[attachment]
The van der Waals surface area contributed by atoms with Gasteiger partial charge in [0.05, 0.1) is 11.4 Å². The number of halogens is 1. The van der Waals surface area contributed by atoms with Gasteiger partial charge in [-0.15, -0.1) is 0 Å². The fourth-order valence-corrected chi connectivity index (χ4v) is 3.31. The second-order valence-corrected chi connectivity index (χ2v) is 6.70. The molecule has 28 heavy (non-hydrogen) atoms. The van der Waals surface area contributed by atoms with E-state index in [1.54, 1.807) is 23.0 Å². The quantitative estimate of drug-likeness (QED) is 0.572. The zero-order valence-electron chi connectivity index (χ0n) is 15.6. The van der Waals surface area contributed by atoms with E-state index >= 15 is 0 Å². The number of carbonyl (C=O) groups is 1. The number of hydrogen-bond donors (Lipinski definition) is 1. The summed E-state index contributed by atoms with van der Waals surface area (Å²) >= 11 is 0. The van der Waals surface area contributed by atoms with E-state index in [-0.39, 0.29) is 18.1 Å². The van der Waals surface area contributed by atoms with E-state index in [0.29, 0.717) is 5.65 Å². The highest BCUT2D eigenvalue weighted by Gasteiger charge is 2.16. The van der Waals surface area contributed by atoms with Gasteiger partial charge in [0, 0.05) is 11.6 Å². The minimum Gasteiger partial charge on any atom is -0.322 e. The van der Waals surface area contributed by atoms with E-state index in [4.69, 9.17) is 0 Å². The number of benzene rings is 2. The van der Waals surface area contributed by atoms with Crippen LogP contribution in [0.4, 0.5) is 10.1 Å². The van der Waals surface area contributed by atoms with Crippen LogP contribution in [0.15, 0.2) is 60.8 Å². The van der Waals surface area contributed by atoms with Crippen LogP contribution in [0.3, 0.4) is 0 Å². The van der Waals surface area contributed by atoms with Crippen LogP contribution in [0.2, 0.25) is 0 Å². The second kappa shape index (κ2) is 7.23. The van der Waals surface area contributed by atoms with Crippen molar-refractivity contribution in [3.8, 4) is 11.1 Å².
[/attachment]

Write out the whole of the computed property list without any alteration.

The van der Waals surface area contributed by atoms with Gasteiger partial charge in [0.05, 0.1) is 11.4 Å². The number of halogens is 1. The van der Waals surface area contributed by atoms with Gasteiger partial charge in [-0.15, -0.1) is 0 Å². The fourth-order valence-corrected chi connectivity index (χ4v) is 3.31. The second-order valence-corrected chi connectivity index (χ2v) is 6.70. The molecule has 28 heavy (non-hydrogen) atoms. The van der Waals surface area contributed by atoms with E-state index in [1.54, 1.807) is 23.0 Å². The quantitative estimate of drug-likeness (QED) is 0.572. The zero-order valence-electron chi connectivity index (χ0n) is 15.6. The van der Waals surface area contributed by atoms with E-state index >= 15 is 0 Å². The number of carbonyl (C=O) groups is 1. The number of hydrogen-bond donors (Lipinski definition) is 1. The summed E-state index contributed by atoms with van der Waals surface area (Å²) >= 11 is 0. The van der Waals surface area contributed by atoms with E-state index in [-0.39, 0.29) is 18.1 Å². The van der Waals surface area contributed by atoms with E-state index in [0.29, 0.717) is 5.65 Å². The highest BCUT2D eigenvalue weighted by Gasteiger charge is 2.16. The van der Waals surface area contributed by atoms with Gasteiger partial charge in [0, 0.05) is 11.6 Å². The minimum Gasteiger partial charge on any atom is -0.322 e. The van der Waals surface area contributed by atoms with E-state index in [4.69, 9.17) is 0 Å². The number of benzene rings is 2. The van der Waals surface area contributed by atoms with Crippen LogP contribution in [0.4, 0.5) is 10.1 Å². The van der Waals surface area contributed by atoms with Crippen LogP contribution in [0.15, 0.2) is 60.8 Å². The van der Waals surface area contributed by atoms with Crippen LogP contribution in [0.3, 0.4) is 0 Å². The van der Waals surface area contributed by atoms with Crippen LogP contribution in [0.2, 0.25) is 0 Å². The second kappa shape index (κ2) is 7.23. The van der Waals surface area contributed by atoms with Crippen molar-refractivity contribution in [3.8, 4) is 11.1 Å².